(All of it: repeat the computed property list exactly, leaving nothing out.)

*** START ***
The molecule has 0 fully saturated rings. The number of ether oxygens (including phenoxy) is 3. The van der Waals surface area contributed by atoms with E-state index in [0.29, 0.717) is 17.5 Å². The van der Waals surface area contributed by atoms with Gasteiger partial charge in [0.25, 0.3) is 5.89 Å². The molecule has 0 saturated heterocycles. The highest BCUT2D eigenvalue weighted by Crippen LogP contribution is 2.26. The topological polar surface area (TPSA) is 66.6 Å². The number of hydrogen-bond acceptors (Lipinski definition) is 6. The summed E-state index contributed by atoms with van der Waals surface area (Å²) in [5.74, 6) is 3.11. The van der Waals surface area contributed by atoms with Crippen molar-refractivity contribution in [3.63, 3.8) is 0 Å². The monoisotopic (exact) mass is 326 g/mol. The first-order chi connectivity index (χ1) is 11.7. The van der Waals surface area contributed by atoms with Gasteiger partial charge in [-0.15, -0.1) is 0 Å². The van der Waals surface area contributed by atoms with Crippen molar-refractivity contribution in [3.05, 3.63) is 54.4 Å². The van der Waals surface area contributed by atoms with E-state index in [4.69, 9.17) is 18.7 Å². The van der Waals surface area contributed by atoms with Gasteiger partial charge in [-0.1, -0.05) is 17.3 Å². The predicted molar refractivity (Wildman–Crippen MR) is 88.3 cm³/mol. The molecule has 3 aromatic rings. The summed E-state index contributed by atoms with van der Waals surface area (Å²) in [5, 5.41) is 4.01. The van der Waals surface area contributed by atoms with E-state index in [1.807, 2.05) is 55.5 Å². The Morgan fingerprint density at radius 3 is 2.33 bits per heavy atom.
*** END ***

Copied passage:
The molecule has 0 fully saturated rings. The number of ether oxygens (including phenoxy) is 3. The van der Waals surface area contributed by atoms with E-state index in [0.29, 0.717) is 17.5 Å². The van der Waals surface area contributed by atoms with Gasteiger partial charge in [0.25, 0.3) is 5.89 Å². The molecule has 0 saturated heterocycles. The highest BCUT2D eigenvalue weighted by Crippen LogP contribution is 2.26. The topological polar surface area (TPSA) is 66.6 Å². The number of hydrogen-bond acceptors (Lipinski definition) is 6. The summed E-state index contributed by atoms with van der Waals surface area (Å²) in [5.74, 6) is 3.11. The van der Waals surface area contributed by atoms with Crippen molar-refractivity contribution in [3.63, 3.8) is 0 Å². The monoisotopic (exact) mass is 326 g/mol. The first-order chi connectivity index (χ1) is 11.7. The van der Waals surface area contributed by atoms with Gasteiger partial charge in [-0.15, -0.1) is 0 Å². The van der Waals surface area contributed by atoms with Crippen molar-refractivity contribution in [3.05, 3.63) is 54.4 Å². The van der Waals surface area contributed by atoms with E-state index in [4.69, 9.17) is 18.7 Å². The van der Waals surface area contributed by atoms with Gasteiger partial charge in [-0.1, -0.05) is 17.3 Å². The predicted molar refractivity (Wildman–Crippen MR) is 88.3 cm³/mol. The molecule has 3 aromatic rings. The summed E-state index contributed by atoms with van der Waals surface area (Å²) in [5, 5.41) is 4.01. The van der Waals surface area contributed by atoms with E-state index in [1.807, 2.05) is 55.5 Å². The Morgan fingerprint density at radius 3 is 2.33 bits per heavy atom.